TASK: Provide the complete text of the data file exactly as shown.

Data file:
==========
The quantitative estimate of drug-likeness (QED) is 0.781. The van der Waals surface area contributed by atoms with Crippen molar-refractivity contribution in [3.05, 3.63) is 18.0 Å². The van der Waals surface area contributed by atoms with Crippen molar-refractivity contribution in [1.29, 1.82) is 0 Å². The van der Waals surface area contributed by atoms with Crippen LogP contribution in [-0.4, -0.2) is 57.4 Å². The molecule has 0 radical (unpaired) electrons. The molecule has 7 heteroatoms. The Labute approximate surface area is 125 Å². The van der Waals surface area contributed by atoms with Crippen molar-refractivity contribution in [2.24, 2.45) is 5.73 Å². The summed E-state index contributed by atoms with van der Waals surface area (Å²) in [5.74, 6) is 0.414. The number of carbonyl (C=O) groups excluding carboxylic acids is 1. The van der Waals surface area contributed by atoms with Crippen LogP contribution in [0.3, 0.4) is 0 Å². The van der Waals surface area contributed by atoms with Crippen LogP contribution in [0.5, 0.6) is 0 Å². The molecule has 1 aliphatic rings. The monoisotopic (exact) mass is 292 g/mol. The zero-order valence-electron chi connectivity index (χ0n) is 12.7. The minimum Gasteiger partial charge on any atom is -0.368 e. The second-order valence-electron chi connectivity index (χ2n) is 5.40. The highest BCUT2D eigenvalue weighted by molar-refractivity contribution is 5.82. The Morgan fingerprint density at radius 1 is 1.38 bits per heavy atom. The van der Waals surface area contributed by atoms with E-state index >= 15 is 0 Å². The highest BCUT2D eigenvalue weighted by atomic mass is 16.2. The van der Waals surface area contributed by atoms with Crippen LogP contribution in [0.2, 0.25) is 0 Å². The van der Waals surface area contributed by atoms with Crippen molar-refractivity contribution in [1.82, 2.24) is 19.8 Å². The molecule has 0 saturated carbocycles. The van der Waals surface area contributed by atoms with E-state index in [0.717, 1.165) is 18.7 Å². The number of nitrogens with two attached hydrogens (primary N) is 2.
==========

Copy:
The quantitative estimate of drug-likeness (QED) is 0.781. The van der Waals surface area contributed by atoms with Crippen molar-refractivity contribution in [3.05, 3.63) is 18.0 Å². The van der Waals surface area contributed by atoms with Crippen molar-refractivity contribution in [1.29, 1.82) is 0 Å². The van der Waals surface area contributed by atoms with Crippen LogP contribution in [-0.4, -0.2) is 57.4 Å². The molecule has 0 radical (unpaired) electrons. The molecule has 7 heteroatoms. The Labute approximate surface area is 125 Å². The van der Waals surface area contributed by atoms with Crippen molar-refractivity contribution in [2.24, 2.45) is 5.73 Å². The summed E-state index contributed by atoms with van der Waals surface area (Å²) in [5.74, 6) is 0.414. The number of carbonyl (C=O) groups excluding carboxylic acids is 1. The van der Waals surface area contributed by atoms with Crippen LogP contribution in [0.3, 0.4) is 0 Å². The van der Waals surface area contributed by atoms with Crippen LogP contribution in [0.5, 0.6) is 0 Å². The molecule has 1 aliphatic rings. The monoisotopic (exact) mass is 292 g/mol. The zero-order valence-electron chi connectivity index (χ0n) is 12.7. The minimum Gasteiger partial charge on any atom is -0.368 e. The second-order valence-electron chi connectivity index (χ2n) is 5.40. The highest BCUT2D eigenvalue weighted by molar-refractivity contribution is 5.82. The Morgan fingerprint density at radius 1 is 1.38 bits per heavy atom. The van der Waals surface area contributed by atoms with E-state index >= 15 is 0 Å². The highest BCUT2D eigenvalue weighted by atomic mass is 16.2. The van der Waals surface area contributed by atoms with Crippen LogP contribution in [0.2, 0.25) is 0 Å². The van der Waals surface area contributed by atoms with Crippen molar-refractivity contribution in [1.82, 2.24) is 19.8 Å². The molecule has 0 saturated carbocycles. The van der Waals surface area contributed by atoms with E-state index in [0.717, 1.165) is 18.7 Å². The number of nitrogens with two attached hydrogens (primary N) is 2.